Supreme Court Cases
1996 AIR 2029 1996 SCALE (3)789
Supreme Court Cases
1996 AIR 2029 1996 SCALE (3)789
KIRPAL B.N. (J) KIRPAL B.N. (J) VERMA, JAGDISH SARAN (J) G.B. PATTANAIK (J)
CITATION: 1996 AIR 2029 1996 SCALE (3)789
The appellant carries on the business of manufacturing and sale of rims of cycles. The Assessing Officer, under the Uttar Pradesh Sales Tax Act, made provisional assessment treating the rims as cycle parts and taxed the same under the said Act @ 8%. Before the Assessing Officer, the contention of the appellant was that cycle rims were declared goods under clause (xiv) of sub-section (iv) of Section 14 of the Central Sales Tax Act (hereinafter referred to as `the Act') and according to Section 15 of the Act the tax payable under the said law in respect of any sale or purchase of declared goods inside the State could not exceed 4% of the sale or purchase price thereof and such tax shall not be levied at more than one stage. The Assessing Officer, however, made provisional assessments under the U.P. Sales Tax Act treating these rims as cycle parts @ 8% seperately for each month from June, 1990 to March, 1991. The appellant then filed appeals before the Deputy Commissioner (Appeals) who accepted the appellant's contention and come to the conclusion that the rims manufactured by the appellant could not be taxed at the rate higher than 4%. The respondent then filed appeal to the Tribunal which reversed the decision of the Deputy Commissioner (Appeals) and restored the decision of the Assessing Officer.
The appellant then filed revision petitions before the Allahabad High Court. In support of its contention that the rim manufactured by it was a declared good, it placed reliance on a decision of a Single Judge of the Rajasthan High Court in the case of Assistant Commercial Taxes Officer the cycle rim came within the ambit of `wheel' and was a declared good. The Single Judge of the Allahabad High Court from which the appeal arises, while dissenting from the aforesaid judgment of the Rajasthan High Court, came to the conclusion that a rim and a wheel are different things and a rim could become a wheel only using spokes, hub and/or other things. The rim manufactured by the appellant, it was held, was not capable of revolving by itself and, therefore, it could not be called a wheel. The High Court, therefore, concluded that cycle rim was not commercially known as `wheel' and, therefore, it could be taxed under the U.P.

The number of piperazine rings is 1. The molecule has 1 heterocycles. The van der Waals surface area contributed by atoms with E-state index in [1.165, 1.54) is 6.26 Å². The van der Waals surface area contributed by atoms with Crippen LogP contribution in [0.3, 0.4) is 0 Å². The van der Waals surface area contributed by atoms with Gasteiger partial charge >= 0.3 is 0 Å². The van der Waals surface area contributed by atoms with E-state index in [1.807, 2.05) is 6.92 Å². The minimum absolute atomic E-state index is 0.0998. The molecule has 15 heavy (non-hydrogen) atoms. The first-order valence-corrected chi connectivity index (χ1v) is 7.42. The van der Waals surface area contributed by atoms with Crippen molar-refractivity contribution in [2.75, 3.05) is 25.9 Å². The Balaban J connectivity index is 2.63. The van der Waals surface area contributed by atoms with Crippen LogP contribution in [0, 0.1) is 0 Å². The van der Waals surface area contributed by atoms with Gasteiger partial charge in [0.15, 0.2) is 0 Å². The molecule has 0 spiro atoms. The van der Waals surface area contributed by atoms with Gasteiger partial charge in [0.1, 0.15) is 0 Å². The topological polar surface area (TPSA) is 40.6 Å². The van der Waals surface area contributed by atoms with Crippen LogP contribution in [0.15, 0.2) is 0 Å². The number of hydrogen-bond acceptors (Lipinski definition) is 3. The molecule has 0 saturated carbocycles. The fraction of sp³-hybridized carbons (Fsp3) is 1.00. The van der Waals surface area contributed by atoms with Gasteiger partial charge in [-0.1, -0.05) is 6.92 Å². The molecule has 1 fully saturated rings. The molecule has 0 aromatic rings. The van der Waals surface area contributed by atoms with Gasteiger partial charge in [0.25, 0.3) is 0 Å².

Sales Tax Act @ 8% and it was not a declared good.
The only question which arises for consideration in these appeals is whether a cycle rim is a declared good or not. Sub-clause (xiv) of sub-Section (iv) of Section 14 of the Act reads as follows:
"It is hereby declared that the following goods are of special importance in inter-State trade or commerce:
(iv) iron and stell, that is to say,- (xiv) wheels, tyres, axles and wheel sets".
It is not in dispute that according to Section 15 of the Act in respect of the declared goods which are enumerated in Section 14 of the Act, the tax on their sale or purchase inside the State cannot exceed 4%.
Section 14 of the Act, as is evident, specifies the goods which are of special importance in interestate or commerce. Sub-section (iv) enumerates, in different sub- clauses, the different types of iron and steel products which are declared goods. Sub-clause (xiv) specifies "wheels, tyres, axles and wheel sets". The rim of a cycle, manufactured by the appellant, is admittedly a part of a wheel. Without a rim the other parts cannot be regarded as a wheel. More over the entry has to be read as a whole and the meaning also assigned to the words "wheel sets" in the said entry and a rim which is admittedly a part of a wheel set would fall in the said entry.
In ASHOK TYRES CASE (SUPRA), this very entry came up for consideration before the Rajasthan High Court where the Tribunal held that the rims and axles fell within the ambit of entry [xiv] of clause [iv] of Section 14 of the Act.
While dismissing the petition filed by the Assistant Commercial Taxs Officer, it was observed as follows:
"So far as the `axles' are concerned the same are expressly mentioned in the above entry (xiv).
For this reason the Tribunal's decision relating to axles cannot be challenged. The question is only of the "rims" used in wheels of cycles and other vehicles. This being so, the Tribunal's view that rims are an intergral component or part of a wheel or at least a wheel set, cannot be treated as unjustified. There is no other competing entry. This being so, if the above quoted entry (xiv) is wide enough to include rims within its ambit, then the applicability of the residuary entry would automatically been excluded. Taking into account the ordinary meaning of "wheel" in the manner in which it is understood amongst persons dealing with the same, it is reasonable to hold that rim is included within the expression "wheel" in the above entry, particularly when there is no other competing specific entry for it.
This being a plausible view to take a construction which favours the tax-payer must be preferred." The aforesaid reasoning of the Rajasthan High Court correctly interprets the said entry and we affirm the same.
Applying the test of common parlance, a rim which is admittedly round and an essential part of the wheel of the cycle would come within the said entry [xiv] and being a declared good the same cannot be taxed at the rate in excess of 4%. The view taken by the Single Judge of the Allahabad High Court in the judgment under appeal gives a very narrow meaning to the said entry and cannot be upheld.
For the aforesaid reasons, the appeal is allowed, the judgment of the High Court is set-aside and it is held that the appellant is only entitled to be taxed @ 4% on the sale price of the cycle rims. The appellant will also be entitled to costs.